Newly diagnosed - looking for help and support
I am a 52yo single female just diagnosed with probable stage 3 colon cancer (adenocarcinoma that started in appendix). I'm told it's rare and aggressive. I'm still in the process of testing to determine stage and scope (CT today and Colonoscopy Friday), but trying to line up resources because I know things will need to move fast. Being single and childless, with only friends and a 73yo mother nearby, I'll be doing a lot of this on my own. Any advice for me at this point would be appreciated, as I am overwhelmed and terrified.
Sorry you are here. Often, the initial diagnoses are inaccurate, so hopefully things are not as bad as they seem. But the fear is horrible. I drank heartily when I was diagnosed, and it seemed to help. Also, long walks and solitude helped, but we are all different. Just a word of warning, my CT's were inaccurate as well. You would think the science would be advanced, but sometimes it is shockingly primitive. You are right, things will likely move fast. For me, knowing as much as I could in advance was helpful. Knowing I would need to act as my own advocate helped as well. Lining up someone to help if you need surgery and when you first come home would be helpful. For me, getting my paperwork in order was also calming. I also started keeping a journal, which for some reason, was very calming. Give your dogs a hug and maybe line up someone to look after them if you are in the hospital or not feeling well. Let us know how we can help.1
Capox Dude Member Posts: 117 Memberedited March 9 #3
it is always terrifying when you learn you joined the club no one wants to belong to, but believe me when I tell you there is no better time to be diagnosed than now. The advances keep coming so quickly, it is truly mind blowing. Ignore any statistics that you googled, as they are likely based on a 10-year-old study, which is likely based on patient experience 10 years before that.
I also was diagnosed stage three after first being told I was stage four. I know that everyone’s experience is different, and in no way am I claiming your journey will be like mine, but I have to tell you the deepest fears in my mind after diagnosis never came true. I had a positive experience with most of my providers and, for me anyway, the chemo was not as bad as I feared - nor was the surgery and recovery as difficult as the event that I had created in my mind. And in two more weeks it will be four years since my diagnosis …and currently there is no evidence of the disease in my body.
I hope that you experience a similar path. I am an infrequent poster, but there are some incredible caring and knowledgeable people who are always here to help. Please stay in touch.2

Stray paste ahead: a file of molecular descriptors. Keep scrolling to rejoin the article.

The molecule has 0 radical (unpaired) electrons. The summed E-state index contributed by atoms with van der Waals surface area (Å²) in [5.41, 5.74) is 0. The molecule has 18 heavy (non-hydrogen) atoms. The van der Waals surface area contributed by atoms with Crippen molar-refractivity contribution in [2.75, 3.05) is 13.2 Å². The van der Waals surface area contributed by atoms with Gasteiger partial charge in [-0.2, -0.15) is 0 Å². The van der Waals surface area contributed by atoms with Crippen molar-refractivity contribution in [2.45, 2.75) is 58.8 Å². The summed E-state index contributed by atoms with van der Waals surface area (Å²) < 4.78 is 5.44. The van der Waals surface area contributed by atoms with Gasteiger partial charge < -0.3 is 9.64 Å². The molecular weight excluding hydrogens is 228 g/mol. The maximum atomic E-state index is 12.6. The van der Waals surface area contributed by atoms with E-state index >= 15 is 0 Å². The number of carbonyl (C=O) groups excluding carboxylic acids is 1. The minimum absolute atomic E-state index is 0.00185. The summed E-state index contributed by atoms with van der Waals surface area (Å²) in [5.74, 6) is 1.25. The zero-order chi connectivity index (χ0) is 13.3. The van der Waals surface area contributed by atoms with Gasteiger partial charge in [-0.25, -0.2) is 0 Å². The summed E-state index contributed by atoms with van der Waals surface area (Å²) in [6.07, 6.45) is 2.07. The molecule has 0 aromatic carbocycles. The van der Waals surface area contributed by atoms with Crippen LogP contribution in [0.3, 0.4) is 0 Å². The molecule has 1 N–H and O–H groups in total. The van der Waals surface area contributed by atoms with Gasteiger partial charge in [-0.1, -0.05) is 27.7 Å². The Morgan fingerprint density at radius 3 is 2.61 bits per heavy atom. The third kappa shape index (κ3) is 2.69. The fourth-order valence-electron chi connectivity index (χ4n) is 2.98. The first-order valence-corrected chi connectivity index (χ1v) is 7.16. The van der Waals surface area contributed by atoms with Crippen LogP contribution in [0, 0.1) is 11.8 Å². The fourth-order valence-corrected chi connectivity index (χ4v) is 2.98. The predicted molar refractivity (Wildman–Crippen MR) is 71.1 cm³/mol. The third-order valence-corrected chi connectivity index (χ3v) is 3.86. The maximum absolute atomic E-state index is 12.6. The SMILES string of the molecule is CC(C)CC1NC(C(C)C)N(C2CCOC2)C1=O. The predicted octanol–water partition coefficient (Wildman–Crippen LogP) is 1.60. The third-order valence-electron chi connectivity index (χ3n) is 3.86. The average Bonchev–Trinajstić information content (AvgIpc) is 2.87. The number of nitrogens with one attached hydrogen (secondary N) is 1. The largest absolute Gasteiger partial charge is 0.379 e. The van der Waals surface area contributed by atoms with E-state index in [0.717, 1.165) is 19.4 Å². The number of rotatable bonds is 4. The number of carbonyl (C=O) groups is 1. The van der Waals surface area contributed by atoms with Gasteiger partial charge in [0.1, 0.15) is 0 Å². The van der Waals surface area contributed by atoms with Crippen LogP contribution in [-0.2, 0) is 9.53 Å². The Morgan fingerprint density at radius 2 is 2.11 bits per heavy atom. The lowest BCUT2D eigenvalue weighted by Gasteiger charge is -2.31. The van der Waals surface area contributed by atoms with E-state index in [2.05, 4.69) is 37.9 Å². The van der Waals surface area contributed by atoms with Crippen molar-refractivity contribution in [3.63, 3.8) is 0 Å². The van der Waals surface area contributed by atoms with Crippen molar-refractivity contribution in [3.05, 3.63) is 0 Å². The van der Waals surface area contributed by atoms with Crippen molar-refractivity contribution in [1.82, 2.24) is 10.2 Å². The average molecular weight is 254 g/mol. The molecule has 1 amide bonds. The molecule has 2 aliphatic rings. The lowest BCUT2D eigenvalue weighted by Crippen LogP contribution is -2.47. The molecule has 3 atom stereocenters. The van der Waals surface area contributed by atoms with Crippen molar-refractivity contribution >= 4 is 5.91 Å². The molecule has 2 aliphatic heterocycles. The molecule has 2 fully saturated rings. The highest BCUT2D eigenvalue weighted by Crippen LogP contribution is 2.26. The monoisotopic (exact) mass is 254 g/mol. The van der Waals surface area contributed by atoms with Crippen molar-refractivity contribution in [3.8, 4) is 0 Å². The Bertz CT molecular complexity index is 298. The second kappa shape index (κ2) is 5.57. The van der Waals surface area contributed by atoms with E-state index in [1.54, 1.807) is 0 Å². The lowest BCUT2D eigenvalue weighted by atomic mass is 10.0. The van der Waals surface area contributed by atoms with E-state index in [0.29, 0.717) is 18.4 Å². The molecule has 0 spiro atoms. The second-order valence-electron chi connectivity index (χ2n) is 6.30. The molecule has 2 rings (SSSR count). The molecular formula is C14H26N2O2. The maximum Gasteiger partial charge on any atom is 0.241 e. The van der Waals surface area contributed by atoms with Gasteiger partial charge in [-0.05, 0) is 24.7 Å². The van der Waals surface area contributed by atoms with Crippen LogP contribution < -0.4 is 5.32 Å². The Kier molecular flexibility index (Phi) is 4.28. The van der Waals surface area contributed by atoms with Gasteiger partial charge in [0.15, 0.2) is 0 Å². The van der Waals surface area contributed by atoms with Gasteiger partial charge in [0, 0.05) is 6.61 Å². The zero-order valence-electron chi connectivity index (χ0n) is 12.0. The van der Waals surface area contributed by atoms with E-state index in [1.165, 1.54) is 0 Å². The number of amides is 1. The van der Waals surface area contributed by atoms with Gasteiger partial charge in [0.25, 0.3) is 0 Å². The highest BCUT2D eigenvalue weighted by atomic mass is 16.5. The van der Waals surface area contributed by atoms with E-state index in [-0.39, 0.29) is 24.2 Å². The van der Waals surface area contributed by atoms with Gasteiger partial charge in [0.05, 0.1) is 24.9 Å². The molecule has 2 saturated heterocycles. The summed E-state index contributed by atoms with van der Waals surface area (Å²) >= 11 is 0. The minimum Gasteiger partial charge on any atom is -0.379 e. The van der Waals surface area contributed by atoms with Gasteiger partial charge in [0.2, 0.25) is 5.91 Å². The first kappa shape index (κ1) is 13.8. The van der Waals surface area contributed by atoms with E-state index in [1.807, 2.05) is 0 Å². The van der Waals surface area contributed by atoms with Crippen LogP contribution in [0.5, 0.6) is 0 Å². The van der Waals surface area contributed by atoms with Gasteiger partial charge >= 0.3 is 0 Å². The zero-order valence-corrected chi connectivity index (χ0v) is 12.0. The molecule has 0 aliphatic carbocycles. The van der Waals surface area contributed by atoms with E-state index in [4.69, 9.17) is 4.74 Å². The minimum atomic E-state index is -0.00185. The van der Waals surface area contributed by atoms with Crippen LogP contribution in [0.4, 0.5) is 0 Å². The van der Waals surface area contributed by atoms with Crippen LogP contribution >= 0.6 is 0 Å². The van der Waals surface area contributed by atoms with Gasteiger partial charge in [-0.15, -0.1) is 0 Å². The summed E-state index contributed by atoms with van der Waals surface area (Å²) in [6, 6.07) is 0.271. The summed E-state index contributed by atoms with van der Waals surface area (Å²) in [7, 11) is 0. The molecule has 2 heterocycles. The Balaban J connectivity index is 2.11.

Thank you both. Colonoscopy tomorrow and then meeting with oncologist and then I should know more. I look forward to leaning on folks here who know what this is like. Friends and family mean well, but I feel like if you haven't heard those words yourself, you just don't understand.0
Funny, but when I was first diagnosed, I adopted the saying, "the only ones who understand cancer are the ones who have had cancer." Some friends (without cancer) said the oddest things, but I learned to just smile and move along. The real information came from the ones who understood.
Colonoscopy prep is an isolated joy unto itself. Are you on split prep or one day? (I found split prep to be more tolerable). Best of luck in your adventures tomorrow.1
Right?!?!?? Split prep, thank goodness! No sleep tonight... I'll be lucky to stay awake for the oncologist appt tomorrow afternoon...LOL0
How are things going?0
Hi! Thanks for asking. It's been crazy, but I think I've gotten mostly good news since the first really bad news. Appendix margins were clear, colon was clear, CT scans were clear. So next up is surgery for hemicolectomy and hysterectomy, removal of all tissues around drain site, and systematic inspection of abdominal cavity. Based on inspection and lymph node testing, they'll determine what chemo to do, or if more surgery is needed. My biggest fear right now is that the perforation leaked cancer cells into my abdominal cavity, but my hospital doesn't do HIPEC, so if he sees any reason to think I should have it, I'll have to go elsewhere. I am going to look for specialists who would give a second opinion via a virtual visit (I've heard there are some) to confirm this is the right approach, but these docs do consult with the mayo clinic, which has a specialist, so that's a plus.1
Good news should always be celebrated. Congratulations. I hope it all goes well.0
Definitely! Thank you.0
There is a whole thread, on this forum, where members tell of the wild and weird and often times unsettling comments people have made, when you tell them you have Cancer. It is quite amusing and somewhat shocking, that people can be so insensitive or thoughtless.
I hope all is going as well as one expects, when they have Cancer.
Keep us informed.
steelyshan Member Posts: 1 *
I’m also in New York. ❤️0
Capox Dude Member Posts: 117 Memberedited April 28 #15
Colon cancer. T3N1. 3 nodes. 3 months Capox chemo after laparoscopic surgery to remove the large tumor in my right side colon1
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